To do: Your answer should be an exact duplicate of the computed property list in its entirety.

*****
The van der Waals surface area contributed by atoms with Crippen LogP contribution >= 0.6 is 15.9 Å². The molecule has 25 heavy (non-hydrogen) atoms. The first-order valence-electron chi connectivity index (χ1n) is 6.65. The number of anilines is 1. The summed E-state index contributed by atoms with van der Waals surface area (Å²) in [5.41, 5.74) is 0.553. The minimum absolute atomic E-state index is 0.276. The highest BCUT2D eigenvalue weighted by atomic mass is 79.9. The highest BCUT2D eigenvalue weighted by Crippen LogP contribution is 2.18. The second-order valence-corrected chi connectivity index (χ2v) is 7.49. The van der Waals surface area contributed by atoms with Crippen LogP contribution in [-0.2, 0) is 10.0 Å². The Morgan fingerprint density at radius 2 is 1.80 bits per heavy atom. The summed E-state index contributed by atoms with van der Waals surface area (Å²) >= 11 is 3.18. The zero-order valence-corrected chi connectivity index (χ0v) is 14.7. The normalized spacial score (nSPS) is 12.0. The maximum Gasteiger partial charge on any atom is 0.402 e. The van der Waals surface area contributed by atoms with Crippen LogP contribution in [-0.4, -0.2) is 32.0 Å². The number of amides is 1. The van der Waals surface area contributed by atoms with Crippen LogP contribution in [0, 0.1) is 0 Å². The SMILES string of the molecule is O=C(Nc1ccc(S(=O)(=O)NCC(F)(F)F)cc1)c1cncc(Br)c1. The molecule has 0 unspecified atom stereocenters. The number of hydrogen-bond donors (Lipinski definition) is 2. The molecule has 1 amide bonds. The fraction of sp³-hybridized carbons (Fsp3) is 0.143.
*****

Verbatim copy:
The van der Waals surface area contributed by atoms with Crippen LogP contribution >= 0.6 is 15.9 Å². The molecule has 25 heavy (non-hydrogen) atoms. The first-order valence-electron chi connectivity index (χ1n) is 6.65. The number of anilines is 1. The summed E-state index contributed by atoms with van der Waals surface area (Å²) in [5.41, 5.74) is 0.553. The minimum absolute atomic E-state index is 0.276. The highest BCUT2D eigenvalue weighted by atomic mass is 79.9. The highest BCUT2D eigenvalue weighted by Crippen LogP contribution is 2.18. The second-order valence-corrected chi connectivity index (χ2v) is 7.49. The van der Waals surface area contributed by atoms with Crippen LogP contribution in [-0.2, 0) is 10.0 Å². The Morgan fingerprint density at radius 2 is 1.80 bits per heavy atom. The summed E-state index contributed by atoms with van der Waals surface area (Å²) >= 11 is 3.18. The zero-order valence-corrected chi connectivity index (χ0v) is 14.7. The normalized spacial score (nSPS) is 12.0. The maximum Gasteiger partial charge on any atom is 0.402 e. The van der Waals surface area contributed by atoms with Crippen LogP contribution in [-0.4, -0.2) is 32.0 Å². The number of amides is 1. The van der Waals surface area contributed by atoms with Crippen LogP contribution in [0, 0.1) is 0 Å². The SMILES string of the molecule is O=C(Nc1ccc(S(=O)(=O)NCC(F)(F)F)cc1)c1cncc(Br)c1. The molecule has 0 unspecified atom stereocenters. The number of hydrogen-bond donors (Lipinski definition) is 2. The molecule has 1 amide bonds. The fraction of sp³-hybridized carbons (Fsp3) is 0.143.